The original epicenter of the coronavirus outbreak, Wuhan, China, has now recorded the first new cluster of local cases since its strict lockdown was lifted in early April.
The outbreak in Wuhan is one of two worrying clusters, with the other popping up hundreds of miles away in the northeastern city of Shulan, which was ordered back into a lockdown.
In Wuhan, local authorities reported Monday that six new cases of local transmission were recorded over the weekend within the residential neighborhood of Sanmin.
The South China Morning Post reported that the municipal Wuhan government fired a local official because of poor disease control in his neighborhood.
China’s Xinhua News Agency reported that the new cases were discovered when tests were conducted on more than 5,000 Sanmin residents. The Sanmin community had recorded 20 cases earlier in the outbreak.
The Wuhan Health Commission said that an 89-year-old man in the neighborhood displayed symptoms as early as March, but it wasn’t confirmed as a case until Saturday. His wife and four others in the neighborhood all tested positive for COVID-19 the next day although they were asymptomatic.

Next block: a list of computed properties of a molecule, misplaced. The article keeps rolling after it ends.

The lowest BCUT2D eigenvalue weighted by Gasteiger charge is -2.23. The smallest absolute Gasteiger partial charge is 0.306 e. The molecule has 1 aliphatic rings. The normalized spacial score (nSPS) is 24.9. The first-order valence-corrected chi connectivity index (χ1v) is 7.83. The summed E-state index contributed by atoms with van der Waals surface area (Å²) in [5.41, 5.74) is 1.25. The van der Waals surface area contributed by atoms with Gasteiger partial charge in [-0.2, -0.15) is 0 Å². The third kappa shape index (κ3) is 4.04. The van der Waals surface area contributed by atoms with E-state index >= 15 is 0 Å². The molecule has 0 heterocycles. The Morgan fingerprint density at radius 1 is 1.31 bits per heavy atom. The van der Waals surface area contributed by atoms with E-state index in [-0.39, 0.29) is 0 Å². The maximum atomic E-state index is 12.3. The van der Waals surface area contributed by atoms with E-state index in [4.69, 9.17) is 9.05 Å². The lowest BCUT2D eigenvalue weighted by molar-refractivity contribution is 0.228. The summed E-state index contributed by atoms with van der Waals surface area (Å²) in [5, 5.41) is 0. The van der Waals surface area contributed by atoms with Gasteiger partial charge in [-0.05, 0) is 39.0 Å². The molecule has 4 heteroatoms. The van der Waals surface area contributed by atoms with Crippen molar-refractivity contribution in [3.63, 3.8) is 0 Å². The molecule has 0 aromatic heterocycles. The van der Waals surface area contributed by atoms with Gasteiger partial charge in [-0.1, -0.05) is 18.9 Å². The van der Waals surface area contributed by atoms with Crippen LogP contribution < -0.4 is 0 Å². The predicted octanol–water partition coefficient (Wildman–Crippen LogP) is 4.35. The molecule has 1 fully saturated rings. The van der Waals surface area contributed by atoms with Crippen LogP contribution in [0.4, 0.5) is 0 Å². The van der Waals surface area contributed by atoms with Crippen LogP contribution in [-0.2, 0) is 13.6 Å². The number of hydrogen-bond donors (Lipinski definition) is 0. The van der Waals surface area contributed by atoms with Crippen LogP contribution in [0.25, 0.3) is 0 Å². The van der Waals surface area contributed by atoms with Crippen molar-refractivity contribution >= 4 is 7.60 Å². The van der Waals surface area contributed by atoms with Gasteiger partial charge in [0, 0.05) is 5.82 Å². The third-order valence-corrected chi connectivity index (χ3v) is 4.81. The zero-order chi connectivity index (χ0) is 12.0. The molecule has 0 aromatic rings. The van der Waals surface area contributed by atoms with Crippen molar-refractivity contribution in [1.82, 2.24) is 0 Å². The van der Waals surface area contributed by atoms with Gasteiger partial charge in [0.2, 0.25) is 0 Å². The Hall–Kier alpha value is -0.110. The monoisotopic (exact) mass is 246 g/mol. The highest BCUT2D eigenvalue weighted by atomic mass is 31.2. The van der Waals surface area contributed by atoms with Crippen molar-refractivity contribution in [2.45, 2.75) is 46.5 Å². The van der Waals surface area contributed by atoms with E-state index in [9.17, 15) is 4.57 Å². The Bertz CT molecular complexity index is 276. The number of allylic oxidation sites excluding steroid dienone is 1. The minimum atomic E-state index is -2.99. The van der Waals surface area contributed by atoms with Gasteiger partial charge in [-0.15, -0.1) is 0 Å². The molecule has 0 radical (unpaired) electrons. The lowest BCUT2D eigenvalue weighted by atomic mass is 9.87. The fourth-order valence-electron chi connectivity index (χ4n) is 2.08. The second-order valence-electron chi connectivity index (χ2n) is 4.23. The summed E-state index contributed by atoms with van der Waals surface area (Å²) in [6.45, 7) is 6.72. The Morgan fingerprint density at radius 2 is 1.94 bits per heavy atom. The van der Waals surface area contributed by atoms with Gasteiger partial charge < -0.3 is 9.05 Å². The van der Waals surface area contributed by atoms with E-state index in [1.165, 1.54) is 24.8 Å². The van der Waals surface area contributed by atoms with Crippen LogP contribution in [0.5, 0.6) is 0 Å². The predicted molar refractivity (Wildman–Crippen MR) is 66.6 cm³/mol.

“Wuhan is still facing huge pressure to control the current epidemic,” the health commission said. “We need to pay close attention to control both imported cases as well as local cases, and resolutely contain the resurgence of COVID-19.”
A second larger cluster is emerging out of the city of Shulan, in China’s northeastern Jilin province near the Russian and North Korean borders. Its mayor announced in a press conference on Monday that Shulan is in a ”wartime” footing against COVID-19, placing the city of more than 700,000 residents under lockdown at least until the end of May.
Shulan has reported 14 cases over the past two days, all linked to a 45-year-old woman working at the local police’s laundry department who tested positive for the virus last Thursday. Authorities still do not know how she became infected.
As the rest of the country appears to be on the road to recovery and the Chinese government tries to direct its efforts to restarting the economy, the northeastern provinces bordering Russia and North Korea have emerged as a lingering and growing COVID-19 hotspot.